2006 Fall Dining Guide By Tom Sietsema
Washington Post Magazine
Sunday, Oct. 15, 2006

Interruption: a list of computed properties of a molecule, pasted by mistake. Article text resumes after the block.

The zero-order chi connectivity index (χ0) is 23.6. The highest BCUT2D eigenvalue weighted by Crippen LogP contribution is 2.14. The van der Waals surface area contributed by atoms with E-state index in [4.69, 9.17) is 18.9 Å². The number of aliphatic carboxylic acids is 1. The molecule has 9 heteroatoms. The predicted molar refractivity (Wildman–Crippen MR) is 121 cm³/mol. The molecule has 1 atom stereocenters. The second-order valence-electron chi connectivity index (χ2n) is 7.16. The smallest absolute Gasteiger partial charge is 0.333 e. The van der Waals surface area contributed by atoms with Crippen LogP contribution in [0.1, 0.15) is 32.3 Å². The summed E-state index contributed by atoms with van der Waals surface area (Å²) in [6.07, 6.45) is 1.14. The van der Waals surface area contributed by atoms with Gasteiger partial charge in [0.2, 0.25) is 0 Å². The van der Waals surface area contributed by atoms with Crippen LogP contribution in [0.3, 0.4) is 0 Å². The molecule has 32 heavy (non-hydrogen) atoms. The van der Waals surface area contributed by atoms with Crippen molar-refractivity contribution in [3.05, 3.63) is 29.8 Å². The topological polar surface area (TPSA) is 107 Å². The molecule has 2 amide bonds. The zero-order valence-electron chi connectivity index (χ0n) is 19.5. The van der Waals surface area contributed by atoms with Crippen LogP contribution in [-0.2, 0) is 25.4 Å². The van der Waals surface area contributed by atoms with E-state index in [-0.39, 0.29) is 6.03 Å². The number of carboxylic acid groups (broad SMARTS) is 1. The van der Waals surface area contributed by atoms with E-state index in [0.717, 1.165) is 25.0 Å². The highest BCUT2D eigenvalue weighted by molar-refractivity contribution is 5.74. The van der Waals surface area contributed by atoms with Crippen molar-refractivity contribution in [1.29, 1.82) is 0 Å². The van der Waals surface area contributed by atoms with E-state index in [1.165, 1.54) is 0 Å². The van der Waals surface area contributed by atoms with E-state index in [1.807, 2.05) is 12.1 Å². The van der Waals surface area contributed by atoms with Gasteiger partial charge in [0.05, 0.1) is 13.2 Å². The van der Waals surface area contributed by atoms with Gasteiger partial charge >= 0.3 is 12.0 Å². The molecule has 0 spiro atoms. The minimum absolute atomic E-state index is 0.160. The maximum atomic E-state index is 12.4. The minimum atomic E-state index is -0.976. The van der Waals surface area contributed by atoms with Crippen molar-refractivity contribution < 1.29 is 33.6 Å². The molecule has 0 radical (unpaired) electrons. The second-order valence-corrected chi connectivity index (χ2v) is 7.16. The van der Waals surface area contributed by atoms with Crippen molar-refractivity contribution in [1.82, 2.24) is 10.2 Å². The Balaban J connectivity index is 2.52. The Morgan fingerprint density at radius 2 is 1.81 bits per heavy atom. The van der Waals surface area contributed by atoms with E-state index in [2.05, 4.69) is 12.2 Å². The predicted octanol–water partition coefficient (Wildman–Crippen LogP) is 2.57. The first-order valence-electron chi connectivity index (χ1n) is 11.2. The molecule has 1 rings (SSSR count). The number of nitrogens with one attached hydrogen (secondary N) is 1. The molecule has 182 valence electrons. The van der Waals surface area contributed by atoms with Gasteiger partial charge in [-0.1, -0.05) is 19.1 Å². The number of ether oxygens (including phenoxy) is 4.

Feel free to be skeptical of my endorsement of the city's best sandwich maker; Mark Furstenberg, its former owner (now a consultant), is a longtime friend of mine. Yet Breadline's impact goes beyond the perimeters of the cafe- bakery itself, to the breadbaskets of some of the area's top dining rooms, and to the thinking that mayonnaise should be made by hand and you don't eat tomatoes when they're not in season. The payoff: baguettes that transport you to Paris and daily specials that find their fans marking their calendars as if they were holidays. Tuesdays yield ham sandwiches that are models of their kind, constructed from sweet butter, French ham and Swiss cheese; Fridays find crowds lining up for stellar fried fish sandwiches. Some of the best french fries around are (twice) cooked here, and if there's a better egg salad in town, I have yet to find it (the version here is spread on olive bread). At rush hour -- say, noon on any weekday -- the crowds and cacophony remind you of a Metro station, and seats in the industrial, self- service space are scarce. But that's a small price to pay for lunches packed with so much thought.
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